Patrick and I just returned from a little trip up to the Bay Area and what a whirlwind it was! I’m delighted to share many of the wonderful places we visited, and I’m going to start with the hotel we stayed at for our first night, San Jose’s Hayes Mansion. Even though we were only in San Jose for one night, I always want to stay at unique or historic places, and the Hayes Mansion certainly fit that.
While a hotel today, it didn’t start out that way. The main building was originally built under the watchful eye of Mary Folsom Hayes Chynoweth, a woman who claimed to be a faith healer, as a home for herself and her two sons and their families. Born Mary Folsom in 1826 in upstate New York, her family later moved to Wisconsin where she became interested in spiritualism and was bestowed with the “power” to heal people through faith, however, we’ll see that didn’t always seem to work out. While in Wisconsin her family lived with recent widower Anson Hayes, cousin to President Rutherford B. Hayes. Mary’s family helped in looking after Anson’s daughter, but eventually Mary and Anson fell in love. The couple married, and had three sons, although one died very young. While the other two sons, Everis Anson Hayes and Jay Orley Hayes, were in college, Anson passed away. Later Mary would use her spiritualism gifts to guide her sons to land in Wisconsin that was was rich with iron ore, giving birth to the family’s wealth that would allow them to later build this expansive mansion.
After visiting San Jose in the 1870s, Mary, her two sons, and their families moved there. In 1889 she married San Jose attorney Thomas Chynoweth. The marriage was short lived, as Thomas passed away just two years after their wedding. Like I said, her faith healing didn’t always seem to pan out. But it is here in San Jose that the family built a massive 50 room Queen Anne style mansion in 1891, complete with electricity, school, and library. Sadly, the mansion suffered a fire in 1899, and they set about designing a new one with aid of architect George W. Page, and with all of the fire safety measure of the time. Construction started in 1903 and was completed in the autumn of 1905. Not only was there the 41,000 square foot home, the grounds was self-sustaining, with fruit orchards, livestock, power plant, post office, chapel, railroad stop, and housing for the ranch hands. The massive 64 room house was designed to house Mary, her two sons, and their families, however Mary would not live to see the mansion completed, passing away July 27, 1905.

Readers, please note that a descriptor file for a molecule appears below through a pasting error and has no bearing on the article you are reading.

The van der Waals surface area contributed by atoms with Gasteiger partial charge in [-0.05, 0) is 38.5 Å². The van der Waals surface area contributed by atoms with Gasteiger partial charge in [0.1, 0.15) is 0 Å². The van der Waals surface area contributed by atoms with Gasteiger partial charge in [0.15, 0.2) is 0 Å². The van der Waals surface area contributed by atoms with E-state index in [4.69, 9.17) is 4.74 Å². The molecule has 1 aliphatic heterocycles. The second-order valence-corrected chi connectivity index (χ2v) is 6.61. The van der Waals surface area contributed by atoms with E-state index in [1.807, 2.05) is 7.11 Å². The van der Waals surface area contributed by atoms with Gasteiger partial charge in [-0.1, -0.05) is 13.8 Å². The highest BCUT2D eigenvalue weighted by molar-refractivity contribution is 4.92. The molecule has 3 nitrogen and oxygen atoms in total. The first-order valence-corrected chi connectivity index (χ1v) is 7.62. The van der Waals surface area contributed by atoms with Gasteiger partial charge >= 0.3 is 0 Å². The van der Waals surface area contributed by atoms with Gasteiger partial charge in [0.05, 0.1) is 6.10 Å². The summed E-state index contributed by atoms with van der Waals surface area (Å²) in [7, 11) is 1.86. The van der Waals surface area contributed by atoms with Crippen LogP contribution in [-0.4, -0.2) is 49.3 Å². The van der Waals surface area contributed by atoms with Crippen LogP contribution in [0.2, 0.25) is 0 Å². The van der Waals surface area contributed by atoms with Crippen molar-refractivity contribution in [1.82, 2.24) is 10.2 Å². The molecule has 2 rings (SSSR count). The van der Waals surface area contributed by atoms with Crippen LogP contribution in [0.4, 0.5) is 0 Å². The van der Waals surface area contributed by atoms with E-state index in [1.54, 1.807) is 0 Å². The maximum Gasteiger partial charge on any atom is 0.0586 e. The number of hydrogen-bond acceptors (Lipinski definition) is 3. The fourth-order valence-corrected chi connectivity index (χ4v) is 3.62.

The brothers stayed in the mansion, and became deeply involved in San Jose’s politics, newspapers, and agriculture. As the twentieth century marched forward, the Hayes family continued to live in the mansion, until 1964 when the family sold the it. The post-Hayes years were rough, and the mansion fell into disrepair while it acted as a boarding house. Despite this, its significance was recognized in 1975 when it became a California Historical Landmark and listed on the National Register of Historic Places. In 1985 the City of San Jose swooped in to save it, restoring and reopening it as a hotel in 1994. In 1996 and again in 2002 additions were made and the property offers 214 guest rooms. By the mid-2010s, the mansion was costing the city (and taxpayers) millions to maintain, $60 million over the course of 30 years to be exact, so the city put it up for sale. In 2019 it sold, and is now run by Hilton.
Today the mansion itself is home to the check-in lobby, event space, and restaurant, while the added buildings that surround the back are the hotel rooms. Our room, while pleasant was kind of on small side and done in a sudo-modern meets light steampunk vibe. After checking in we explored the grounds, and in the morning we dined at the restaurant for breakfast before hitting the road up to Santa Rosa.
Stay a night at the historic Hayes Mansion, or just grab a bite to eat at the restaurant, at 200 Edenvale Avenue, in San Jose. You can see more and book your own stay on their website.